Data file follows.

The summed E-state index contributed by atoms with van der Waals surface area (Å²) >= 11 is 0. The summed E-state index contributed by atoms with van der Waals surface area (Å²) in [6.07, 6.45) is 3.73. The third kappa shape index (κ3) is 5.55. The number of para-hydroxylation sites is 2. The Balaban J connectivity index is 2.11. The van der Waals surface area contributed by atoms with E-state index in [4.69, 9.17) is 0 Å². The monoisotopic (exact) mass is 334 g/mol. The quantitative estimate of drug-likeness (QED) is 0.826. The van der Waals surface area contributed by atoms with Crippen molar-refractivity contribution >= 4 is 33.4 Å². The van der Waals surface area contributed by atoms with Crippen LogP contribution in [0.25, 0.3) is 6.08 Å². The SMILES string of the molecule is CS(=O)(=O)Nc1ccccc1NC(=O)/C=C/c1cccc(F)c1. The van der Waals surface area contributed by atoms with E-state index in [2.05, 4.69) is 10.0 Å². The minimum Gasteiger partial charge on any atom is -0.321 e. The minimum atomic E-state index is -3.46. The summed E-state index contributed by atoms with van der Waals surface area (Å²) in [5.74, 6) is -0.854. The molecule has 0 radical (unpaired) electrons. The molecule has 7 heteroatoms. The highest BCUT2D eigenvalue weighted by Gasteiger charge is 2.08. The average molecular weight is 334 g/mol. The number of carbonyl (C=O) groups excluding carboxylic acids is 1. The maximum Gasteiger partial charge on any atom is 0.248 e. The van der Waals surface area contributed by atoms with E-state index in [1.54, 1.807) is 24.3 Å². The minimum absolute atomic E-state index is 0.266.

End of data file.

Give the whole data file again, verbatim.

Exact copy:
The summed E-state index contributed by atoms with van der Waals surface area (Å²) >= 11 is 0. The summed E-state index contributed by atoms with van der Waals surface area (Å²) in [6.07, 6.45) is 3.73. The third kappa shape index (κ3) is 5.55. The number of para-hydroxylation sites is 2. The Balaban J connectivity index is 2.11. The van der Waals surface area contributed by atoms with E-state index in [4.69, 9.17) is 0 Å². The monoisotopic (exact) mass is 334 g/mol. The quantitative estimate of drug-likeness (QED) is 0.826. The van der Waals surface area contributed by atoms with Crippen molar-refractivity contribution >= 4 is 33.4 Å². The van der Waals surface area contributed by atoms with Crippen LogP contribution in [0.25, 0.3) is 6.08 Å². The SMILES string of the molecule is CS(=O)(=O)Nc1ccccc1NC(=O)/C=C/c1cccc(F)c1. The van der Waals surface area contributed by atoms with E-state index in [2.05, 4.69) is 10.0 Å². The minimum Gasteiger partial charge on any atom is -0.321 e. The minimum atomic E-state index is -3.46. The summed E-state index contributed by atoms with van der Waals surface area (Å²) in [5.74, 6) is -0.854. The molecule has 0 radical (unpaired) electrons. The molecule has 7 heteroatoms. The highest BCUT2D eigenvalue weighted by Gasteiger charge is 2.08. The average molecular weight is 334 g/mol. The number of carbonyl (C=O) groups excluding carboxylic acids is 1. The maximum Gasteiger partial charge on any atom is 0.248 e. The van der Waals surface area contributed by atoms with E-state index in [1.54, 1.807) is 24.3 Å². The minimum absolute atomic E-state index is 0.266.